Nusbaum: Spiders and Perfectos: how the worst team in baseball history changed the sport forever

From SABR member Eric Nusbaum at Sports Stories on October 1, 2019:

Today is Tuesday, October 1, 2019. It’s the first day of the baseball playoffs, and also happens to be the 120th anniversary of the final game played between the 1899 St. Louis Perfectos and Cleveland Spiders, two teams that were not exactly playoff caliber in their day. But playoffs or not (and in the case of the Spiders, it was really, really not), this seemingly prehistoric National League game represented the culmination of an era. The destinies of these clubs were deeply intertwined–and echo all the way to the present day.  

The Perfectos were like a favorite child. They wore beautiful white uniforms with a cardinal red trim and would soon change their name to honor the popularity of those uniforms, and that color. As the St. Louis Cardinals, they would go on to become one of the great franchises in the history of American sports. The Spiders, on the other hand, were more like refugees. They wore uniforms that were literal hand-me-downs. Soon they would cease to exist. In fact, even as they took the field that afternoon at League Park in St. Louis, they barely existed.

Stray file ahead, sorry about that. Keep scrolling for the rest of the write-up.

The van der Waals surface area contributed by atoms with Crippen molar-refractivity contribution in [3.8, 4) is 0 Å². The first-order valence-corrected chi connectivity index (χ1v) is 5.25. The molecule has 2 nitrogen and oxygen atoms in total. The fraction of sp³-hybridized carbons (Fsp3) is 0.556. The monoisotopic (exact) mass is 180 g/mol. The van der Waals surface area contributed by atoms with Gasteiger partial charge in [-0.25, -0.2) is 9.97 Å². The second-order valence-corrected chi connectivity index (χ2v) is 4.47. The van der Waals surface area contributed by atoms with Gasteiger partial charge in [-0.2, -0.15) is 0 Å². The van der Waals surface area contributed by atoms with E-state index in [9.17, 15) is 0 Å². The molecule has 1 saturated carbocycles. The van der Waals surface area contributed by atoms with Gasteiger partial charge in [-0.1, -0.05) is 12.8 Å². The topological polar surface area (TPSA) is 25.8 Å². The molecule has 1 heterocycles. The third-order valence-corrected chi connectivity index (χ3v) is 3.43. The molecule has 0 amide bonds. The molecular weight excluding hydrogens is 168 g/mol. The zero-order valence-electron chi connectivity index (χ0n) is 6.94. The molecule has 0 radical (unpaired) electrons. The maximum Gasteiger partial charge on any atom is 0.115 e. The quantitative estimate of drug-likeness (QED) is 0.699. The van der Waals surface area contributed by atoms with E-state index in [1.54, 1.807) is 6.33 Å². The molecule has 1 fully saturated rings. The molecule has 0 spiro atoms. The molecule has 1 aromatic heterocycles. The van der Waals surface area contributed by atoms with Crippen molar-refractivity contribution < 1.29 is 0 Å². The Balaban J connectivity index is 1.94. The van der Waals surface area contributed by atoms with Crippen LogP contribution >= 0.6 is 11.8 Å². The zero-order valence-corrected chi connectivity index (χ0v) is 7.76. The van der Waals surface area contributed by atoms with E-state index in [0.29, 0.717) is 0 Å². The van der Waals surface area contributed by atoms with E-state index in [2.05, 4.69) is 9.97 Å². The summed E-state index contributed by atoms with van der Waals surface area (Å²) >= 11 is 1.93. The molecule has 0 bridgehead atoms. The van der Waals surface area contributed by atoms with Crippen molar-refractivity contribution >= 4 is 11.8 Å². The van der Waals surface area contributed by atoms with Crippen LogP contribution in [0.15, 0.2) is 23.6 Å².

To put it bluntly, the 1899 Cleveland Spiders were the worst team in the history of baseball. Ninety years before the movie Major League hit theaters, the Spiders were a ballclub in Cleveland that was literally built to lose. And they lost a lot: they finished with a record of 20-134. At one point, they lost 40 of 41 games. The high point of their season came in May, when they put together a winning streak of two games.

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Originally published: October 3, 2019. Last Updated: October 3, 2019.